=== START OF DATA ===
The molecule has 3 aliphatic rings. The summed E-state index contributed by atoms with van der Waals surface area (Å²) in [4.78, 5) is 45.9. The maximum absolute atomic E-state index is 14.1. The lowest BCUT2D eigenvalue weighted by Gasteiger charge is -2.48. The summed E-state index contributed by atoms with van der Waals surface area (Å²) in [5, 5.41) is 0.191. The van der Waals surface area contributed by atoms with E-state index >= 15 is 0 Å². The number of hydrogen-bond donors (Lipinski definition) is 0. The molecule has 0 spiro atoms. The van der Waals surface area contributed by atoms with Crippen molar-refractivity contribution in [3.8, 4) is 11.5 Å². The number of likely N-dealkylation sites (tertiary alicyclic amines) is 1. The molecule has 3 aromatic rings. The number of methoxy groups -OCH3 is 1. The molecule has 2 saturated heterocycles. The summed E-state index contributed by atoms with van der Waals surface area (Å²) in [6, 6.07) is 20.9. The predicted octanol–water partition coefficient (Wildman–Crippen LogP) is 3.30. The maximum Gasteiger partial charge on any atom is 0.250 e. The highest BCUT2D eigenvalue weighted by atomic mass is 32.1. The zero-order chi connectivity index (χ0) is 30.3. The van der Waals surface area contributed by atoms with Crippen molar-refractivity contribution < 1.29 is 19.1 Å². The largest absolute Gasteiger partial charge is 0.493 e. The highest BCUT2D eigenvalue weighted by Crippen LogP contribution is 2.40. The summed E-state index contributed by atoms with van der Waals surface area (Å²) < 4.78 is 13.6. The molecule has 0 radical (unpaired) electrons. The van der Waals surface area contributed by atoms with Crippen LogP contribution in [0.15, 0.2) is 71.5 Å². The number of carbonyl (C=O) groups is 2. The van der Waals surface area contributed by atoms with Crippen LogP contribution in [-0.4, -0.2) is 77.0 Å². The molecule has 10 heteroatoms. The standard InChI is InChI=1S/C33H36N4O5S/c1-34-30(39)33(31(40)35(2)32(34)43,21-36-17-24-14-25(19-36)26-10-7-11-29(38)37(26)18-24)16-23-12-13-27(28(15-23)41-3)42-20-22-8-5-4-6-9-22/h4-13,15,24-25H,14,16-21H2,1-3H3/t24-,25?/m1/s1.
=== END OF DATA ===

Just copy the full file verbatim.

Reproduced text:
The molecule has 3 aliphatic rings. The summed E-state index contributed by atoms with van der Waals surface area (Å²) in [4.78, 5) is 45.9. The maximum absolute atomic E-state index is 14.1. The lowest BCUT2D eigenvalue weighted by Gasteiger charge is -2.48. The summed E-state index contributed by atoms with van der Waals surface area (Å²) in [5, 5.41) is 0.191. The van der Waals surface area contributed by atoms with E-state index >= 15 is 0 Å². The number of hydrogen-bond donors (Lipinski definition) is 0. The molecule has 0 spiro atoms. The van der Waals surface area contributed by atoms with Crippen molar-refractivity contribution in [3.8, 4) is 11.5 Å². The number of likely N-dealkylation sites (tertiary alicyclic amines) is 1. The molecule has 3 aromatic rings. The number of methoxy groups -OCH3 is 1. The molecule has 2 saturated heterocycles. The summed E-state index contributed by atoms with van der Waals surface area (Å²) in [6, 6.07) is 20.9. The predicted octanol–water partition coefficient (Wildman–Crippen LogP) is 3.30. The maximum Gasteiger partial charge on any atom is 0.250 e. The highest BCUT2D eigenvalue weighted by atomic mass is 32.1. The zero-order chi connectivity index (χ0) is 30.3. The van der Waals surface area contributed by atoms with Crippen molar-refractivity contribution < 1.29 is 19.1 Å². The largest absolute Gasteiger partial charge is 0.493 e. The highest BCUT2D eigenvalue weighted by Crippen LogP contribution is 2.40. The summed E-state index contributed by atoms with van der Waals surface area (Å²) < 4.78 is 13.6. The molecule has 0 radical (unpaired) electrons. The van der Waals surface area contributed by atoms with Crippen LogP contribution in [0.15, 0.2) is 71.5 Å². The number of carbonyl (C=O) groups is 2. The van der Waals surface area contributed by atoms with Crippen LogP contribution in [-0.4, -0.2) is 77.0 Å². The molecule has 10 heteroatoms. The standard InChI is InChI=1S/C33H36N4O5S/c1-34-30(39)33(31(40)35(2)32(34)43,21-36-17-24-14-25(19-36)26-10-7-11-29(38)37(26)18-24)16-23-12-13-27(28(15-23)41-3)42-20-22-8-5-4-6-9-22/h4-13,15,24-25H,14,16-21H2,1-3H3/t24-,25?/m1/s1.